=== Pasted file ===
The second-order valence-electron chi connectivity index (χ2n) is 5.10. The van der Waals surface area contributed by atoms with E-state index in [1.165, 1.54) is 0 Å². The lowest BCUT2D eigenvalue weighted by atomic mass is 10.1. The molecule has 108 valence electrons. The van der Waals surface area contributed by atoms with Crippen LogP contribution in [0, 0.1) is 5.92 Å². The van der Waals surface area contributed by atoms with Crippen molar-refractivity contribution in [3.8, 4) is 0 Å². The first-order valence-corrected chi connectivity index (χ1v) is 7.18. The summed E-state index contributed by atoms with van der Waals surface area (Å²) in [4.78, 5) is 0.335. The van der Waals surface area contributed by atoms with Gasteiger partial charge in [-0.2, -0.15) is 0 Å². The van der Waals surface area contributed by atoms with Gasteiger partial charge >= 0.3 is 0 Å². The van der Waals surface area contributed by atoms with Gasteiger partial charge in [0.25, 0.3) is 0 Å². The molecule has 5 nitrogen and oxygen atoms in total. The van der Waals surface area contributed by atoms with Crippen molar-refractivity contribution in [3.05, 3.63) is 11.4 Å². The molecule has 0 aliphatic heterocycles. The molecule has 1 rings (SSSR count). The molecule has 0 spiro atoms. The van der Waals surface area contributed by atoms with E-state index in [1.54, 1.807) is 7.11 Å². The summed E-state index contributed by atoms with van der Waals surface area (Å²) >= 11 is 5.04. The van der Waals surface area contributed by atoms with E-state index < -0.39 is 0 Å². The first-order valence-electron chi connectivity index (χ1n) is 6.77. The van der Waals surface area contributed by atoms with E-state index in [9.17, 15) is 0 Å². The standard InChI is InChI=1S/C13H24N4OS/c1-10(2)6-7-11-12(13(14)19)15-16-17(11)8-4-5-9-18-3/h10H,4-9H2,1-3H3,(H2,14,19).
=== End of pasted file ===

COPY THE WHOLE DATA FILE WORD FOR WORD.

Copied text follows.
The second-order valence-electron chi connectivity index (χ2n) is 5.10. The van der Waals surface area contributed by atoms with E-state index in [1.165, 1.54) is 0 Å². The lowest BCUT2D eigenvalue weighted by atomic mass is 10.1. The molecule has 108 valence electrons. The van der Waals surface area contributed by atoms with Crippen LogP contribution in [0, 0.1) is 5.92 Å². The van der Waals surface area contributed by atoms with Crippen molar-refractivity contribution in [3.8, 4) is 0 Å². The first-order valence-corrected chi connectivity index (χ1v) is 7.18. The summed E-state index contributed by atoms with van der Waals surface area (Å²) in [4.78, 5) is 0.335. The van der Waals surface area contributed by atoms with Gasteiger partial charge in [-0.2, -0.15) is 0 Å². The van der Waals surface area contributed by atoms with Gasteiger partial charge >= 0.3 is 0 Å². The van der Waals surface area contributed by atoms with Gasteiger partial charge in [0.25, 0.3) is 0 Å². The molecule has 5 nitrogen and oxygen atoms in total. The van der Waals surface area contributed by atoms with Crippen molar-refractivity contribution in [3.05, 3.63) is 11.4 Å². The molecule has 0 aliphatic heterocycles. The molecule has 1 rings (SSSR count). The molecule has 0 spiro atoms. The van der Waals surface area contributed by atoms with E-state index in [1.54, 1.807) is 7.11 Å². The summed E-state index contributed by atoms with van der Waals surface area (Å²) >= 11 is 5.04. The van der Waals surface area contributed by atoms with E-state index < -0.39 is 0 Å². The first-order valence-electron chi connectivity index (χ1n) is 6.77. The van der Waals surface area contributed by atoms with E-state index in [9.17, 15) is 0 Å². The standard InChI is InChI=1S/C13H24N4OS/c1-10(2)6-7-11-12(13(14)19)15-16-17(11)8-4-5-9-18-3/h10H,4-9H2,1-3H3,(H2,14,19).